Leonard - Stetson House
157 Lakeside Dr
Agricultural, Single Family Dwelling House
Massachusetts Historical Commission Report
Built c. 1806, this house exhibits the clean lines, generous proportions and restrained surface treatments of southeastern Massachusetts Federal farm houses. Possessing an L-plan, its rectangular, center hall main block rises 2 1/2 stories to a broad gable roof with a brick center chimney. The 5-bay, south facing main facade is covered with clapboards. It features a projecting and enclosed entrance with a molded cornice. The front door is flanked by narrow sidelights and is enframed by well crafted moldings. Wood shingles cover the side walls. Windows exhibit 1/1 sash.
This house has locally significant historical associations with Caleb F. Leonard and John M. Stetson. Built c. I 800 , this house may incorporate an earlier structure—Leonard's ownership of this property probably stretches back to the early 18th c. and may have been part of John Washburn's 17th c. grant. Caleb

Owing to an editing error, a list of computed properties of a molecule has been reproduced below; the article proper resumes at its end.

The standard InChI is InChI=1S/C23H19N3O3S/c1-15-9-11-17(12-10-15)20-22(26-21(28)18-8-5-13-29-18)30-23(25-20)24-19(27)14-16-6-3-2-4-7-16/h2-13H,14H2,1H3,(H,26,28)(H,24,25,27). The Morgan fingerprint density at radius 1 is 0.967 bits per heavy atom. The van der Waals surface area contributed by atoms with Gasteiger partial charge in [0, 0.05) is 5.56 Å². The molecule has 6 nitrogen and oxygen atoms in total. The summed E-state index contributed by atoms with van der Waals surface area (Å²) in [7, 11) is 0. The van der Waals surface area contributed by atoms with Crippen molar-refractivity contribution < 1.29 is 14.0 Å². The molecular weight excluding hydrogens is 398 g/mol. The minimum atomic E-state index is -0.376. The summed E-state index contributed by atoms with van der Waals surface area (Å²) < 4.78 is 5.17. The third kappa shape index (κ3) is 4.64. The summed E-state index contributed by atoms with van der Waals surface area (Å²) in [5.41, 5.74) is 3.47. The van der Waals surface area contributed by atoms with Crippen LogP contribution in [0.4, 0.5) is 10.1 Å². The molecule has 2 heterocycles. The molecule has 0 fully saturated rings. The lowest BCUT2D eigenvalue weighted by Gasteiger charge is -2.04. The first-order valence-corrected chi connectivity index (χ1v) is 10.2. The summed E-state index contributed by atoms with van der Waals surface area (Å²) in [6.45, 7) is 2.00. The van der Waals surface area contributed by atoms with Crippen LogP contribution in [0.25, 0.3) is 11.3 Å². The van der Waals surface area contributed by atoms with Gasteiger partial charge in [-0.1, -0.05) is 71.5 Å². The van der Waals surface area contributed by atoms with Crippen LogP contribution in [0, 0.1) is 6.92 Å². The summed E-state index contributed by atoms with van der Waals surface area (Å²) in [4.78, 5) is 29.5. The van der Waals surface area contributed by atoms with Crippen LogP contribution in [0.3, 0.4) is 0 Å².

F. Leonard was this property's owner in 1830 and apparently inherited this land from his father David Leonard who fought in Nova Scotia (1755) during the French and Indian wars. J.E. Crane described Caleb F. Leonard as an "agriculturist" and "plain farmer" who led a "quiet uneventful life" but nevertheless represented "a life that is the foundation and superstructure of society." Born in 1778, Caleb F. Leonard was also a Justice of the Peace and served on the building committee ofthe Scotland Church (1822). He died July 3, 1840. The house passed to James M. Leonard who lived here until at least the late 1870s. By the early 1900s this property was owned by John M. Stetson's estate and was called Elm Stock Farm. John M. Stetson was the fourth generation of his family to work for the Bridgewater Iron Co. (originally Lazell Perkins). For many years he served as the general manager of this company.